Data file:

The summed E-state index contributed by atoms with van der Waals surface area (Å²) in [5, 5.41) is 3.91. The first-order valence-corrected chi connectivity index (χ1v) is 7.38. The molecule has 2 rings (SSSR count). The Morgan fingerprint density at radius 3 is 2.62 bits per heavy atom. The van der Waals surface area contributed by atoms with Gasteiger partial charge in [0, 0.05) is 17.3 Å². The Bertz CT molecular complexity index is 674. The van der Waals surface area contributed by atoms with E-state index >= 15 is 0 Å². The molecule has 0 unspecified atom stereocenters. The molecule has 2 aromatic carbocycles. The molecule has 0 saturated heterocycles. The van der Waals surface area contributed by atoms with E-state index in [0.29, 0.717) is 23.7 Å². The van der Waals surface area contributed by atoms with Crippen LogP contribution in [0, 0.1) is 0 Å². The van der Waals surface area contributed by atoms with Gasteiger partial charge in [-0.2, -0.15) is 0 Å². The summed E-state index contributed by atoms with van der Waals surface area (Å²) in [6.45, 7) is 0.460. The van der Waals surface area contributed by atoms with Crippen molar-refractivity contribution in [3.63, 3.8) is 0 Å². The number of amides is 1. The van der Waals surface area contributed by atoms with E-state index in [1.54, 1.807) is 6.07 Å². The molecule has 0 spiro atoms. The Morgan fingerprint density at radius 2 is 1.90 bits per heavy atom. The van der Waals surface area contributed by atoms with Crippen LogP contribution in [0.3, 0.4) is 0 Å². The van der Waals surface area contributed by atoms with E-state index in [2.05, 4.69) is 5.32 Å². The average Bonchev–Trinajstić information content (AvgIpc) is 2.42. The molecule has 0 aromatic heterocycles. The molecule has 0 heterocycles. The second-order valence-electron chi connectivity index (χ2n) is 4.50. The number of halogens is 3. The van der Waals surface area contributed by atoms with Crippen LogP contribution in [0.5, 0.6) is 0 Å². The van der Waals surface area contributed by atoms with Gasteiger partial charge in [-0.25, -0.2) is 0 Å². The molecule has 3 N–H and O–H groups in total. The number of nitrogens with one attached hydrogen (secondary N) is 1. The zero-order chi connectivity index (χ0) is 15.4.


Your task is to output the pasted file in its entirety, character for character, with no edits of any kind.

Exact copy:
The summed E-state index contributed by atoms with van der Waals surface area (Å²) in [5, 5.41) is 3.91. The first-order valence-corrected chi connectivity index (χ1v) is 7.38. The molecule has 2 rings (SSSR count). The Morgan fingerprint density at radius 3 is 2.62 bits per heavy atom. The van der Waals surface area contributed by atoms with Gasteiger partial charge in [0, 0.05) is 17.3 Å². The Bertz CT molecular complexity index is 674. The van der Waals surface area contributed by atoms with E-state index >= 15 is 0 Å². The molecule has 0 unspecified atom stereocenters. The molecule has 2 aromatic carbocycles. The molecule has 0 saturated heterocycles. The van der Waals surface area contributed by atoms with E-state index in [0.29, 0.717) is 23.7 Å². The van der Waals surface area contributed by atoms with Crippen LogP contribution in [0, 0.1) is 0 Å². The van der Waals surface area contributed by atoms with Gasteiger partial charge in [-0.2, -0.15) is 0 Å². The summed E-state index contributed by atoms with van der Waals surface area (Å²) in [6.45, 7) is 0.460. The van der Waals surface area contributed by atoms with Crippen molar-refractivity contribution in [3.63, 3.8) is 0 Å². The number of amides is 1. The van der Waals surface area contributed by atoms with E-state index in [1.54, 1.807) is 6.07 Å². The molecule has 0 spiro atoms. The Morgan fingerprint density at radius 2 is 1.90 bits per heavy atom. The van der Waals surface area contributed by atoms with Crippen LogP contribution in [0.3, 0.4) is 0 Å². The van der Waals surface area contributed by atoms with E-state index in [2.05, 4.69) is 5.32 Å². The average Bonchev–Trinajstić information content (AvgIpc) is 2.42. The molecule has 0 aromatic heterocycles. The molecule has 0 heterocycles. The second-order valence-electron chi connectivity index (χ2n) is 4.50. The number of halogens is 3. The van der Waals surface area contributed by atoms with Crippen LogP contribution in [0.5, 0.6) is 0 Å². The van der Waals surface area contributed by atoms with Gasteiger partial charge in [-0.25, -0.2) is 0 Å². The molecule has 3 N–H and O–H groups in total. The number of nitrogens with one attached hydrogen (secondary N) is 1. The zero-order chi connectivity index (χ0) is 15.4.